The Department of Education apparently believes that, by using this regulation to prohibit schools from “evenhandedly implement[ing] facially neutral policies and practices that, although not adopted with the intent to discriminate, nonetheless have an unjustified effect of discriminating against students on the basis of race,” it is merely “effectuat[ing] the provisions of” § 601.16 It is not. As the Sandoval Court recognized “disparate-impact regulations . . . forbid conduct that § 601 permits.” The Supreme Court of the United States has unequivocally declared that “Title VI itself directly reach[es] only instances of intentional discrimination,” as opposed to discrimination based on the disparate impact of a particular policy. Federal regulation cannot create authority that does not exist in the authorizing federal law.
So while it is true that the Supreme Court has not yet held that disparate-impact regulations promulgated under § 602 are unlawful, Sandoval makes clear that, if challenged, the Court would not hesitate to strike down such regulations as unauthorized by Congress. For example, the Court […] quoted language from a prior case observing that if “the purpose of Title VI is to proscribe only purposeful discrimination . . . , regulations that would proscribe conduct by the recipient having only a discriminatory effect . . . do not simply ‘further’ the purpose of Title VI; they go well beyond that purpose.” The rights and duties the Department of Education purported to establish in the Dear Colleague letter are built on sand. [Emphasis added]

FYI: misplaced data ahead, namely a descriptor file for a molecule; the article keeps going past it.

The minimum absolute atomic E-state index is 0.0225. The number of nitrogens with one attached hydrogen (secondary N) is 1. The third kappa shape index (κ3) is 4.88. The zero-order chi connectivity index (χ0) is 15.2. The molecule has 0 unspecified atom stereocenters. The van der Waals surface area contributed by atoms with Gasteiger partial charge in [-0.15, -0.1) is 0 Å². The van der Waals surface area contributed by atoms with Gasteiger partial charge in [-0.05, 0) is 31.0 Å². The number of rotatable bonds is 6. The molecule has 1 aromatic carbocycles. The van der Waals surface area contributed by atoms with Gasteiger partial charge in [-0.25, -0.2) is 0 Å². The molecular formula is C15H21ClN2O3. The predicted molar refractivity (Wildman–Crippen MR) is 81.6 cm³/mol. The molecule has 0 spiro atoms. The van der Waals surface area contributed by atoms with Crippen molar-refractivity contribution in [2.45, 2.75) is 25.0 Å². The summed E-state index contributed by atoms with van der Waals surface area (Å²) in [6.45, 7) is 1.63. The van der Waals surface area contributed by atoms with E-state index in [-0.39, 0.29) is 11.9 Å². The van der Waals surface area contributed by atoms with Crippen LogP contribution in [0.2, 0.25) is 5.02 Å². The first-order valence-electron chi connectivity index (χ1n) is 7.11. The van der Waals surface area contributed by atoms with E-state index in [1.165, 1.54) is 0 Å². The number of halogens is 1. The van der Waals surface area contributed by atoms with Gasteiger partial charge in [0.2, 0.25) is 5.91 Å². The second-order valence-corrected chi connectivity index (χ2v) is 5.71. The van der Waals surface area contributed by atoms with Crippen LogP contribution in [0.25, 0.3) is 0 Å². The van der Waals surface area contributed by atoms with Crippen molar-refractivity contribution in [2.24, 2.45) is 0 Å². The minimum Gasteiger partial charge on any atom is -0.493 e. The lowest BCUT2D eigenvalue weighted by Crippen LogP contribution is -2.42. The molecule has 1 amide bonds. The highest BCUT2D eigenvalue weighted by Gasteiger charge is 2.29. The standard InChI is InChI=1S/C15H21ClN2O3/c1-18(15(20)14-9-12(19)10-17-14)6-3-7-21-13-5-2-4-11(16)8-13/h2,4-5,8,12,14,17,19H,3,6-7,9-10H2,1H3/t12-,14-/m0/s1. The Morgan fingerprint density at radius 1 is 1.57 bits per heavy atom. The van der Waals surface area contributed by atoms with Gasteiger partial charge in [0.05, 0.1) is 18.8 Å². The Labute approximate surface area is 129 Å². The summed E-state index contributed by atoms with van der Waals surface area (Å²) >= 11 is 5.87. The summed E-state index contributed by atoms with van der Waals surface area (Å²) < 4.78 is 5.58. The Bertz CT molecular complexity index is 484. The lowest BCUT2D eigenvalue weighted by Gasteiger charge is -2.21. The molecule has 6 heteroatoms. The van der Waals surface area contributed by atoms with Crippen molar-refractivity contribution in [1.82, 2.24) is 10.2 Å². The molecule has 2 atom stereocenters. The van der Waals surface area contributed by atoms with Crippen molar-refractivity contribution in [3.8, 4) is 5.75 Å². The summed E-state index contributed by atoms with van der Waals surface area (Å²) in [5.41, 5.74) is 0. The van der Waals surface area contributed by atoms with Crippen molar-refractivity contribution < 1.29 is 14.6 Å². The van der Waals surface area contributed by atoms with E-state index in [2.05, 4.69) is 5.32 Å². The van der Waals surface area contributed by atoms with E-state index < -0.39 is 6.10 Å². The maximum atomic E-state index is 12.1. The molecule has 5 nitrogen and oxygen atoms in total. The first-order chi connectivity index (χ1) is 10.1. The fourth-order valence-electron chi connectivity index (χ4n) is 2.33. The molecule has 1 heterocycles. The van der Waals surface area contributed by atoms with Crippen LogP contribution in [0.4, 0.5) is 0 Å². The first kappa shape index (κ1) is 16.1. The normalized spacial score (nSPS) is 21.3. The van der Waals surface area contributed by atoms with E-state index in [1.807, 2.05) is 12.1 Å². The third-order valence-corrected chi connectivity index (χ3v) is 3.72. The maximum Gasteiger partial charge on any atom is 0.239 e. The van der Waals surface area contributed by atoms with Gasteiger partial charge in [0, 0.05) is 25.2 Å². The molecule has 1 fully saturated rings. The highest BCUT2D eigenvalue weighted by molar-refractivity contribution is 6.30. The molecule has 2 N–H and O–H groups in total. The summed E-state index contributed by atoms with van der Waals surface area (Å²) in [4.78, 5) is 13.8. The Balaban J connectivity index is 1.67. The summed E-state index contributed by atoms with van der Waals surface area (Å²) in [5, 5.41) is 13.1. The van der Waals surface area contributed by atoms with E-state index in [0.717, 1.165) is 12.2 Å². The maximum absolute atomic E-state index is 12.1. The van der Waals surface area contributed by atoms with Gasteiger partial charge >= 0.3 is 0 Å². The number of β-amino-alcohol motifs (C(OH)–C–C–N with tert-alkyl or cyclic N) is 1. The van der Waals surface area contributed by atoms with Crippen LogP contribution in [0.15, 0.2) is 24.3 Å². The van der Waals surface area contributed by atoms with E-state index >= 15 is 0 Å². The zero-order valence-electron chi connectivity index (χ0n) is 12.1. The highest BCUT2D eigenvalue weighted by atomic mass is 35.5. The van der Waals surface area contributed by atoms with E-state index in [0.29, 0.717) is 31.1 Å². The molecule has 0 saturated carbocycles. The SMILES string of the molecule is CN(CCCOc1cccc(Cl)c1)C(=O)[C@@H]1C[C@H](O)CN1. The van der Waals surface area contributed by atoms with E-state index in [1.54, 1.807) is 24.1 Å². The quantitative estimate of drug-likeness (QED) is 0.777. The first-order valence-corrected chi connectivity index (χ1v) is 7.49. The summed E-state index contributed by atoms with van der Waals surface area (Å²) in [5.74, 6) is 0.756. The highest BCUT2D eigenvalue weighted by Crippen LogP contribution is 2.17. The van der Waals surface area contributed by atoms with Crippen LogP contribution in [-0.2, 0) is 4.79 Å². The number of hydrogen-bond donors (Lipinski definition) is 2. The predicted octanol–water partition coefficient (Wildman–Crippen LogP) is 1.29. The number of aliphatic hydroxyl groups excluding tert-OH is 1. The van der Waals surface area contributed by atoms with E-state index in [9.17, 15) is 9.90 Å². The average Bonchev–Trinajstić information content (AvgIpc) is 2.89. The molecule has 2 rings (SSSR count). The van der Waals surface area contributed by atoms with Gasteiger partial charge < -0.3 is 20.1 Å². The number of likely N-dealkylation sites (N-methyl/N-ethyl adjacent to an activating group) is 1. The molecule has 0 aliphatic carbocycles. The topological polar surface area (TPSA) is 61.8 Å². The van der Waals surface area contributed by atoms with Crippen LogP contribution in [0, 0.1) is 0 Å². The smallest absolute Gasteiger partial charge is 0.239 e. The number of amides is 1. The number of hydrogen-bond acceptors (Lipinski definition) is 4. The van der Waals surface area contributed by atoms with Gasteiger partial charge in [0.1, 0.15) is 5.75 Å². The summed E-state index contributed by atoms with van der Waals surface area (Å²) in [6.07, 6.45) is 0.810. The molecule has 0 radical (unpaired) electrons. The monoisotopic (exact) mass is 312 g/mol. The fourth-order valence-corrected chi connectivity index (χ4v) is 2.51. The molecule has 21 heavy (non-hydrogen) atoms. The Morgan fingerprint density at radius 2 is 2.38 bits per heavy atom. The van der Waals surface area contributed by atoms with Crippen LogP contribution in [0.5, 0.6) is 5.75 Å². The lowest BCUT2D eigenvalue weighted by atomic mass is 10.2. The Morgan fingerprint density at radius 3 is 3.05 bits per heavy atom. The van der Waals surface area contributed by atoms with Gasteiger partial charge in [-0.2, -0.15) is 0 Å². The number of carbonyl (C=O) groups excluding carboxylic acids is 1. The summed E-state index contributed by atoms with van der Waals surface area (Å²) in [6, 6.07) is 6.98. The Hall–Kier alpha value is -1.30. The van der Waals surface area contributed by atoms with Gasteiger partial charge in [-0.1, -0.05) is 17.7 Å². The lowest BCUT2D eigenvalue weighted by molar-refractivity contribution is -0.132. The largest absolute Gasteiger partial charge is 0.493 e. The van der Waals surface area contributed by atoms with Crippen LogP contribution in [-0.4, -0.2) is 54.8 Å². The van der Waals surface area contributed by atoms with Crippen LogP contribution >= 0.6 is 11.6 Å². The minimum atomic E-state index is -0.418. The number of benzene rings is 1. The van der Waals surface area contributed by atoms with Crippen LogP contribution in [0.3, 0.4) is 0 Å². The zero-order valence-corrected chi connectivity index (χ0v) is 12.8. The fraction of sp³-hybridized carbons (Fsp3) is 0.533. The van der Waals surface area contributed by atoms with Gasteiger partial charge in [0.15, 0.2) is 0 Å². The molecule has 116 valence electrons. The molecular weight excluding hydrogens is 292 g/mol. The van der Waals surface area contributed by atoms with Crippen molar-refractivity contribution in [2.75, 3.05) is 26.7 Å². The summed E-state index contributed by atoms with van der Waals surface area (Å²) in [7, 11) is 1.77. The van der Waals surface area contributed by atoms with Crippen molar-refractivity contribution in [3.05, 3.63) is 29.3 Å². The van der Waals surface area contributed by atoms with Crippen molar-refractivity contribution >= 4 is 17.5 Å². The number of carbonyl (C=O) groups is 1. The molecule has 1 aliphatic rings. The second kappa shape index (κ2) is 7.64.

WILL goes on to describe the devastating effects this guidance has had on school districts across the country, using the Milwaukee Public School (MPS) district as an example. The coerced resolution agreement reached between MPS and USED requires MPS to collect all sorts of data such as: